Katar: She's a prickly one. What is your opinion of Katar at this point? There's always so much more going on with minor characters than I can tell. The narrator only knows as much as Miri does. Unless Katar opens up to Miri, she can seem flat.
The rules of diplomacy: 1. State the problem, 2. Admit your own error, 3. State the error of the other party, 4. Propose specific compromises, 5. Invite mutual acceptance, 6. Illustrate the negative outcome of refusal and the positive of acceptance, 7. Assert a deadline for acceptance
pg. 156: Do you think Olana really was impressed and pleased with the girls? Or was she bested and pretended to be pleased to maintain her pride?
Peder's hawk: It's a 3 hour walk to the academy and a 3 hour walk back again through the night, arriving in the morning with quarry work is waiting for him. It's about the most romantic thing ever. It's funny--I know that I made it up, but I don't feel that way. I feel like it was something that Peder did and I observed it. Is being a novelist a form of mental illness?
Chris asks, "After "honing your inner reader" with works by other authors, do you every consciously emulate or avoid elements of their style? If so, do you find either approach (emulation or avoidance) to ultimately help or hinder your writing?" That's hard for me to answer. The honing process never ends. Writers keep reading--observing, taking note, absorbing. Sometimes I do consciously emulate or avoid elements I note in other books, though at the moment I can't think of a single example! The problem with reading as a writer is it's hard to turn off my brain and get lost in the story--I'm always noticing the writing, analyzing, editing. But it's a critical skill for being a writer.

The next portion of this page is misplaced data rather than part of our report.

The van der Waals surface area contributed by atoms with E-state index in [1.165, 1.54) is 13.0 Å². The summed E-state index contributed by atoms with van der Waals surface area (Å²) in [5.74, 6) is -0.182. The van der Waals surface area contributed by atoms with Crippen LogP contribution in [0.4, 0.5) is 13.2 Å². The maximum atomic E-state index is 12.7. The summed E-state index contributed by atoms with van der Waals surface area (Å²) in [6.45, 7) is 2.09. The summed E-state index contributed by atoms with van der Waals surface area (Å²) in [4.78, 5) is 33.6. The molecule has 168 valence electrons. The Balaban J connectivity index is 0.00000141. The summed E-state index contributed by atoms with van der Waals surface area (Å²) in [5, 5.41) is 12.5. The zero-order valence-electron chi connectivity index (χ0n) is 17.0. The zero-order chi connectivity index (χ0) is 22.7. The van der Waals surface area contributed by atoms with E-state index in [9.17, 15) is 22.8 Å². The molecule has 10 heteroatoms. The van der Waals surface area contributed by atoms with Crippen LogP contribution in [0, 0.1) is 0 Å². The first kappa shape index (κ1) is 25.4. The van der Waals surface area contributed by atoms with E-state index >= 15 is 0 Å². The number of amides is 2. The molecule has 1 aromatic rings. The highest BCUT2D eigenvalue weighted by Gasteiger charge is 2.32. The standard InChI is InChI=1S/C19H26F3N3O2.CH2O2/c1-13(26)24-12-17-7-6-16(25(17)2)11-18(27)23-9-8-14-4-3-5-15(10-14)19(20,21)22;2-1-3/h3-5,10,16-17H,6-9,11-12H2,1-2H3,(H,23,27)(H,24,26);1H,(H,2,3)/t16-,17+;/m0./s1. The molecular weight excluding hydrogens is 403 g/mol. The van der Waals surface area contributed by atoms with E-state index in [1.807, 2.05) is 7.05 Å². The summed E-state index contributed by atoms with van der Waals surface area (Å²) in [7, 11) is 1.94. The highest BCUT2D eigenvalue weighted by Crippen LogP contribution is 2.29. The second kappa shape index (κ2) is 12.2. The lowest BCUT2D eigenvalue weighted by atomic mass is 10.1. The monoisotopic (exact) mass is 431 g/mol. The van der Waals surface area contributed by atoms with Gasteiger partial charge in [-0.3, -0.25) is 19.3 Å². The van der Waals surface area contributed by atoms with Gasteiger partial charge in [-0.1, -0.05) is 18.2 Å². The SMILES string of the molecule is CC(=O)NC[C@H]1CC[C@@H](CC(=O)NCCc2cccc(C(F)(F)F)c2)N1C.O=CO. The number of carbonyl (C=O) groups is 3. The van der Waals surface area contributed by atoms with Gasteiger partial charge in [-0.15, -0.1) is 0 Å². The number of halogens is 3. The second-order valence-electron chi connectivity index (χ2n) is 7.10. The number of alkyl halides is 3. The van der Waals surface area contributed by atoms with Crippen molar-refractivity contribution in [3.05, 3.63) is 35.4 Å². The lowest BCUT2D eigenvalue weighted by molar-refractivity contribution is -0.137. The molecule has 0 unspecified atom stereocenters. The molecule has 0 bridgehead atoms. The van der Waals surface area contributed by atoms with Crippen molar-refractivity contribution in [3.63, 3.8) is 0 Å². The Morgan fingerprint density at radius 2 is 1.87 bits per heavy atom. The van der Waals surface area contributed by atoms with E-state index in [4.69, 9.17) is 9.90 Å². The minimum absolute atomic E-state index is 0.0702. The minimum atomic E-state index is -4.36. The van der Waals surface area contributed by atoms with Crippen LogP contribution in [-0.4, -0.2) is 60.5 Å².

Heather asks, "Where did you come up with the name Asland for part of the kingdom? That question actually comes from my mom because it kind of bothered her because it sounds so much like Aslan (she's a big Narnia fan)." I took Scandinavian names as the root (Dan and As) and added +land to them, reminiscent of Finland. The similiarity to Aslan was a bonus for me, as I too am a Narnia fan!
Ashley R asks: "My little brother (12) read The Goose Girl, and he loved...How many boys have you heard of who have read The Goose Girl and liked it? :)" Lots, actually! My experience is boys over the age of 9 rarely pick up books that seem "girly" on their own. But many older sisters and mothers let me know that their boys enjoy my books (and other "girly" books) on the sly. A shame there is any shame.
Two and a half more weeks of this. Are you guys still game?
I love this poll on my publisher-run Facebook fan page: What did you/do you think will happen at the end of the book?